• You do not necessarily have to include your opinion in the conclusion of an exploratory essay. You will investigate no less than three sides of the argument, giving reasonable proof for each side. And, even though you are expected to give your opinion of the problem in the conclusion of an exploratory essay, you do not necessarily have to reinvent the wheel here. Instead, you can choose one socially acceptable perspective and simply state that you agree with this particular point of view. In case of an argumentative paper, on the other hand, the writer is supposed to bring something new to the table; in other words, you have to add at least something from yourself.

Exploratory Essay in Academe and Business

The primary purpose of this paper is to analyze a range of perspectives on a certain issue. In other words, you are to present a very detailed research on the subject, which is why these papers are common not only in college but also in real-life business and scientific environment. Here are just a few examples of exploratory essay topics:

  1. What are the reasons behind US Civil War?
  2. How will the "Arab Spring" affect the situation in the Middle East in the next ten years?
  3. What are the ways to deal with the problem of illegal immigration into the US?
  4. Should we find a use for non-fertilized embryos?

In business, an employee might write an exploratory report about:

  1. How different types of advertising affect the consumer's perception of our product?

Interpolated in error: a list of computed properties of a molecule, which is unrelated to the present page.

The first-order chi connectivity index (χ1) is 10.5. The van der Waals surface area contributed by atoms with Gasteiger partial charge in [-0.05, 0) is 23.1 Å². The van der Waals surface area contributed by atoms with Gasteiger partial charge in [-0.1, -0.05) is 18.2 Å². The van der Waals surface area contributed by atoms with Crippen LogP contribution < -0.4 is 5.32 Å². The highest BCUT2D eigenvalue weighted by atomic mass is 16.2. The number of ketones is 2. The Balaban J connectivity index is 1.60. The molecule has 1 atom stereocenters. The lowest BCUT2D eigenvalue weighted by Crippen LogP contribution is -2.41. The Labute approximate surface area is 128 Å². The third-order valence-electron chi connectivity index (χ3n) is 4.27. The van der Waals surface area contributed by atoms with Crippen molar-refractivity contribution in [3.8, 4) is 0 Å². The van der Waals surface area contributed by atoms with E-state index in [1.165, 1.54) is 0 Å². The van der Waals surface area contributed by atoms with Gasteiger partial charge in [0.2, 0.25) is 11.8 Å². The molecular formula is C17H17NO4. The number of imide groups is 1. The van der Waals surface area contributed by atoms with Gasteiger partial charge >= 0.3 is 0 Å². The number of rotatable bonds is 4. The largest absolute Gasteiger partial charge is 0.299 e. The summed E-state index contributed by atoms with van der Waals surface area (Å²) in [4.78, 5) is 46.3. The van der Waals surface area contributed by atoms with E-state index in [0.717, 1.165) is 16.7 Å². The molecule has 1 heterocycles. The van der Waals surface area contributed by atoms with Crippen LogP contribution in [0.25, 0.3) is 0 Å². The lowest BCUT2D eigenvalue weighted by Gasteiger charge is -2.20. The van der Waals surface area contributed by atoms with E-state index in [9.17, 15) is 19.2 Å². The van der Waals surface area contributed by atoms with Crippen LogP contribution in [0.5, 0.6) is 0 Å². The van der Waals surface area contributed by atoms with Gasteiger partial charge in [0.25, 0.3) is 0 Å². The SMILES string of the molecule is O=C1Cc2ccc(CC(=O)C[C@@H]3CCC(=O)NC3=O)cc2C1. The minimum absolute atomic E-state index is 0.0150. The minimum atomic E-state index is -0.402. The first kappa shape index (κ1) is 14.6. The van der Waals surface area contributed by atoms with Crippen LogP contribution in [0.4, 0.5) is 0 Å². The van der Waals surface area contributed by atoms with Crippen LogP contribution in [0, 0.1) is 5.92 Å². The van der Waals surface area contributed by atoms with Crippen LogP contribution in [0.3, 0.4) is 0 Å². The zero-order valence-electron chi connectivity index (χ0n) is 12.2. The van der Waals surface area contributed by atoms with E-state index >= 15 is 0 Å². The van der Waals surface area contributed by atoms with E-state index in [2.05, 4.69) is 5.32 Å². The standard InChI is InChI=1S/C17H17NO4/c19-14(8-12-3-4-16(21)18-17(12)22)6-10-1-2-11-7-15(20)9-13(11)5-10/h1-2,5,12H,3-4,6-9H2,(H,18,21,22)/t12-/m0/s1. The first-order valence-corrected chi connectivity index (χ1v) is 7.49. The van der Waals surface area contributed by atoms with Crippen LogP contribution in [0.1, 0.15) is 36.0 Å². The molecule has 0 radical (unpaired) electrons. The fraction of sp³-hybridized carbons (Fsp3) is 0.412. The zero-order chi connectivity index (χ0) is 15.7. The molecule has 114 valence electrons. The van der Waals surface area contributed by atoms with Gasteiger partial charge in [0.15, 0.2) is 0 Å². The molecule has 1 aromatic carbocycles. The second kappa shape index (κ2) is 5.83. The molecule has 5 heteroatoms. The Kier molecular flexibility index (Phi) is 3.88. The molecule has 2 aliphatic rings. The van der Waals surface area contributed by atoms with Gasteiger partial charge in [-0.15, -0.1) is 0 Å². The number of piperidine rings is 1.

2. What is the most common use of our product?
  3. Which products, currently available on the market, are our top competitors?
  4. What are our main advertising outlets and which of them should we focus on during our next marketing campaign?

By analyzing at least three different perspectives, you can get a better understanding of the issue in question and come up with a solution that would be not only creative but also highly efficient.

More exploratory essay topic ideas for college

  1. Do all children of divorce need psychological help?
  2. Is organic food better for our health?
  3. How helpful is technology in the classroom?
  4. Do opposites really attract?
  5. Can we truly make a difference by recycling our trash?

Final Tips on Writing an Exploratory Essay

Whatever your reasons for writing an exploratory essay may be, the research is the most crucial stage of the process. When writing a paper for college, it is often enough to choose three different viewpoints and focus on them. In real-life business and scientific environment, however, you will often have to write voluminous reports and present even more perspectives on the issue.

As you do your research, it is highly advisable to take notes. Remember that all of the presented arguments should have logical transitions, which is why, at the end of your research stage, you'll have to go over your notes and rearrange the arguments in the clearest and most logical manner. This will ensure smooth paper flow and will make your work easier to understand.

Finally, as you get down to writing, try sticking to your original outline. Even though you might get tempted to add or remove some points, it is always better to follow the original plan. After all, adjusting your outline on the go may disrupt the overall logic of your work, which will make the editing process longer.

Speaking of editing, try to get someone else to go over your paper. If you do not have a fellow student or a colleague to help you, you might want to contact a professional on this one.